Want to really reduce climate impacts? Don t fear fracking, promote nuclear instead!

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An op-ed in today s New York Daily News calls for attention to be paid to nuclear energy. This would help fill our energy needs without any impact on climate. It is posited as a message to the masses streaming to New York for the climate march this Sunday.

Nuclear-Power-300x200An op-ed in today s NY Daily News by two members of the Manhattan Institute calls for increasing reliance on clean, safe nuclear power for our nation s (and the world s) energy needs. This is a suggestion inspired by the influx of thousands of climate change advocates streaming into New York for this Sunday s march against global warming.

The essay, entitled A climate march with a big blind spot, by Larry Mone (MI s president) and Alex Armlovich, notes that the climate-marchers have agendas to reduce carbon footprints aimed at fossil fuels of all types, and of course promote substitution with renewables such as wind and solar. The authors take issue with that platform: those modalities will not be able to bear our energy burden for the foreseeable future (if ever), no matter what best-case-scenarios green activists swallow and promulgate, whereas nuclear might. Indeed, they assert that if it weren t for the alarmism and hysteria surrounding the confluence of the Three-Mile Island nuclear plant accident (which released close to zero radiation and harmed no one) and the movie, The China Syndrome, in 1979, we would now be relying on nuclear energy for well over the current 20 percent of our energy needs. And that would have brought the U.S. into compliance with the nirvana of the green marchers: the Kyoto Protocol (a treaty in which industrialized countries commit to reducing emissions of greenhouse gases, as part of the United Nations Framework Convention on Climate Change).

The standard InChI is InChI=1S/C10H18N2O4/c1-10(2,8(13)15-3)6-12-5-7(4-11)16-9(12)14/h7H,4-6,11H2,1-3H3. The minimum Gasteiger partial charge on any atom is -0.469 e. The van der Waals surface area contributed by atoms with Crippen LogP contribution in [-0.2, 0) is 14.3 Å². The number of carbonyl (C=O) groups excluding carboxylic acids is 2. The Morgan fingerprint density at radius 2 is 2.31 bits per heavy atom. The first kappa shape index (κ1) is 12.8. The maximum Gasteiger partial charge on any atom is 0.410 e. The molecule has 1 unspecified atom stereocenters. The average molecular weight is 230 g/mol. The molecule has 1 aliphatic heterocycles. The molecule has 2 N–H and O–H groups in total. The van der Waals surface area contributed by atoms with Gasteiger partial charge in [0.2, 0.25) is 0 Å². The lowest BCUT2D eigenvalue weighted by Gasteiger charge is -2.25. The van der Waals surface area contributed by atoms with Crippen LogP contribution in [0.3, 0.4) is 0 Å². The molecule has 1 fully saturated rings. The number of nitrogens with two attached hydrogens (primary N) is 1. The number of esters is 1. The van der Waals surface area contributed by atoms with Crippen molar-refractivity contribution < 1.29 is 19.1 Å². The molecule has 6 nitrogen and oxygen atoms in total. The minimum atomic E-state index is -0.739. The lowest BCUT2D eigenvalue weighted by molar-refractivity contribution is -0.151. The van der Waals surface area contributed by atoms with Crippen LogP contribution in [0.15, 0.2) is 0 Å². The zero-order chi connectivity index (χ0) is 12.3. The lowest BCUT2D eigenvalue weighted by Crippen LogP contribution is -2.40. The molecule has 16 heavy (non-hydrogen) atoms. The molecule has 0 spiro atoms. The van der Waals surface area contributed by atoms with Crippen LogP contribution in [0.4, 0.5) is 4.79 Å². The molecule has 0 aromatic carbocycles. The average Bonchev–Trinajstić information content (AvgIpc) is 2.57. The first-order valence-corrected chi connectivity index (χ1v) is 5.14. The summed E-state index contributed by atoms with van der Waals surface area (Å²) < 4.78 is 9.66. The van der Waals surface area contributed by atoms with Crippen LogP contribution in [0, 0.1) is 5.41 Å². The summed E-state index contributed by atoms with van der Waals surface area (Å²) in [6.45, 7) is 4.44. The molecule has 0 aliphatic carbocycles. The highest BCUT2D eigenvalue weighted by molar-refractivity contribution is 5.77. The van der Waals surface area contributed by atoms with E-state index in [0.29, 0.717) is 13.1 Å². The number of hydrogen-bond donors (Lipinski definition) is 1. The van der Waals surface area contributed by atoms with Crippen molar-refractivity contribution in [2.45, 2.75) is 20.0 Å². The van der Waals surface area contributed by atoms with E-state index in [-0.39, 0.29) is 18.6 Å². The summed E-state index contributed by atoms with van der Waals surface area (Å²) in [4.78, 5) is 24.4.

Concerns about nuclear safety persist, despite the facts: zero fatalities related to civilian use of nuclear energy in the U.S., and even the tragedy at Japan s Fukushima plant in March of 2011 led to zero deaths directly due to radiation (as opposed, of course, to the earthquake and tsunami). The Chernobyl explosion/meltdown in the USSR in 1986 undoubtedly did kill a number of workers immediately and some later from radiation. The number of civilians harmed by the radio-cloud thereafter can never be determined but even so, that was a unique situation, with the supervision asleep at the wheel and Soviet-era safeguards in place, so to speak.

Let s let the authors speak for themselves here:

France has long produced nearly 80% of its electricity from nuclear plants, reaping both lower prices and lower emissions than Germany, which has moved to phase out nuclear power in favor of solar (and has had to turn to coal to ensure reliability). Household electricity costs the French just 21 cents a kilowatt-hour cheaper than what Con Ed charges in New York. France also emitted 87% less carbon dioxide per unit of electrical energy than Germany, according to the most recent data.

What about the allegedly exorbitant costs?

According to the federal Energy Information Administration, utility-scale solar power even with a lavish government subsidy remains nearly 40% more expensive than nuclear. Onshore wind at a small scale is slightly cheaper, but requires nearly 850 square miles (or most of Rhode Island) of turbine-covered land to equal the output of a typical two-unit nuclear plant.

And let s not forget the massive killing of birds attributable to windfarms, added ACSH s Dr. Gil Ross a concern among environmentalists which is often left unsaid in obeisance to the green climate mantra. The myth that Japanese farmland near the Fukushima plant and the entire Prefecture is toxic with long-lived radiation is another myth based on superstition and fear. Yet, I would bet half my fortune that if you asked the climate marchers their opinion of clean, safe nuclear energy, over 90 percent of them would recoil in fear and loathing. Why? I have no idea. They should read ACSH s excellent publication on the subject: it s a bit old but still entirely valid in its essence.